• Creation: 1895-1937
  • Creation: Majority of material found within 1895-1918


Language of Materials

Materials are in English.

Conditions Governing Access

The collection is open for research use.

Physical Access Note

All or part of this collection is stored off-site. Contact Swarthmore College Peace Collection staff at at least two weeks in advance of visit to request boxes.

Historical Note

The Lake Mohonk Conference on International Arbitration was founded in 1895 for the purpose of creating and directing public sentiment in favor of international arbitration, arbitration treaties, and an international court.

The first Lake Mohonk Conference on International Arbitration was held in June 1895, at Lake Mohonk in Ulster County, New York. Fifty eminent American men were convened by Albert K. Smiley, a Quaker and the owner of the Lake Mohonk Mountain House, one of the most prestigous summer resorts of the day. The annual conferences soon grew to attract 300 leaders of government, business, religion, the press, and education. After Albert Smiley's death in December, 1912, his place as host of the Conferences was taken by his half-brother, Daniel Smiley. The last conference was held in 1916. Plans for a 1917 conference were made, but it was never held.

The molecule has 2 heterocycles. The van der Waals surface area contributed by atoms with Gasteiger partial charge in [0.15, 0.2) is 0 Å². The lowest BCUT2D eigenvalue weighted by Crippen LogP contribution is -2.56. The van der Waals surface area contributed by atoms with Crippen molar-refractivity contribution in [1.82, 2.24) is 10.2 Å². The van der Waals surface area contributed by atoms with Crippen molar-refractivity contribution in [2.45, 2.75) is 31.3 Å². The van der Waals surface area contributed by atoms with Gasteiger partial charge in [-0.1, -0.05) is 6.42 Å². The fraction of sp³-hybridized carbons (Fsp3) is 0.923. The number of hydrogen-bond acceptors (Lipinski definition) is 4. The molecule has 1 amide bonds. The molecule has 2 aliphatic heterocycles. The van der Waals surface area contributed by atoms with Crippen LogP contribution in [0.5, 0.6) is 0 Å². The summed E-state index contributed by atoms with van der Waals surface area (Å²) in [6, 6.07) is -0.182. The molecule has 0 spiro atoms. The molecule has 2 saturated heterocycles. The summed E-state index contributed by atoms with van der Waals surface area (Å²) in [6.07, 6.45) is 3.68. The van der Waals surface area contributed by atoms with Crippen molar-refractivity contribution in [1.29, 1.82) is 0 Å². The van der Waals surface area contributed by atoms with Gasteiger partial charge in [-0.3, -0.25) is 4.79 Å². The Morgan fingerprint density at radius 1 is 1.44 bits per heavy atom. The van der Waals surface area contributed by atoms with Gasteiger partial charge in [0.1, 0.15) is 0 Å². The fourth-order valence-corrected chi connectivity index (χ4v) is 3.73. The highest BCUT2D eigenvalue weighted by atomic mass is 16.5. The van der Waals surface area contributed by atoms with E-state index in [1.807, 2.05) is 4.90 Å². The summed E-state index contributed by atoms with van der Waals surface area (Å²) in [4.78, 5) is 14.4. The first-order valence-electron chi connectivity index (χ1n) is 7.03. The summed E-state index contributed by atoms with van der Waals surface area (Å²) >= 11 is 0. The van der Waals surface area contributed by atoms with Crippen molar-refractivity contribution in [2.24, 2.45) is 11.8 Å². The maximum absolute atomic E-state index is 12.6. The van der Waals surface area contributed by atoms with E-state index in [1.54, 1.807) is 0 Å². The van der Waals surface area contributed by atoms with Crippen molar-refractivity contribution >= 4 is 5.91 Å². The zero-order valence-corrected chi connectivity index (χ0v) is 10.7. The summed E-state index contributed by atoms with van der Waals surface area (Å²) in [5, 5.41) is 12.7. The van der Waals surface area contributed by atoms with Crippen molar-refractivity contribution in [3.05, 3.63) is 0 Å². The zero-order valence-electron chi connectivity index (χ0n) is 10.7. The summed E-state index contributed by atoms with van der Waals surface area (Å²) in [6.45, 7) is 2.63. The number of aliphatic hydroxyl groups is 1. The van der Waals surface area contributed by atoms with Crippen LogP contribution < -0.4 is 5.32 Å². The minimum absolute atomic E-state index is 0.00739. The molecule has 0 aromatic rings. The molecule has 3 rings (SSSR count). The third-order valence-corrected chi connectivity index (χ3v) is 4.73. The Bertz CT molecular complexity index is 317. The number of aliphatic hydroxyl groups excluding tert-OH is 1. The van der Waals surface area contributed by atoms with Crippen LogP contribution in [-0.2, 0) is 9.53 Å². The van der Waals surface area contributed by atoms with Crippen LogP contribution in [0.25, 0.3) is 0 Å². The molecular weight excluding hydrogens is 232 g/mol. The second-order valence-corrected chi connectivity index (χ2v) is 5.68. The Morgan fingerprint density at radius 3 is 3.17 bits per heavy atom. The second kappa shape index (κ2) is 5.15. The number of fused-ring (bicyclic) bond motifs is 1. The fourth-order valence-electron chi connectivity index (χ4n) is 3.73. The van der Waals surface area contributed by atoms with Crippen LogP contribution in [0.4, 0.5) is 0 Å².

The scope of the conferences gradually increased over the years to include: 1) the promotion of arbitration among leaders of the American business community, particularly through trade associations; 2) holding national college essay and oratorical contests on the issue of arbitration; 3) supplying libraries and other educational institutions with information about arbitration and the Lake Mohonk Conferences; 4) creation of a type of Mohonk membership called "correspondents." These individuals received regular mailings of materials and were invited to report to Mohonk about their own activities. These programs ceased after 1917.

Hi Doty wrote in 1963: "The conference was a striking success in terms of favorable attention and persuasiveness, and it soon grew to be an annual meeting of 300. But whatever its size, each year it was a gathering of the elite of American power and influence, leaders of government, business, the church, the press, and the universities. As a deeply concerned Quaker, as a leader in moral and civic associations, as a respected figure in the business world, and as an impeccable host, Albert K. Smiley brought all of his gifts and influence into focus, through the lens of this conference, on the nation.... Smiley was single-minded on the subject of arbitration, and he made the conferences so. At first the enemy was indifference; sometimes it was factionalism; in some years it was the compelling fact of war; but each spring, whatever the difficulties, the Lake Mohonk Conference hewed to its own line, won new leadership for the cause, and sent that leadership back to lead" [Report "Appraisal of the Records of the Lake Mohonk Conferences on International Arbitration" in SCPC Office File].


101.5 linear ft. (101.5 linear ft.)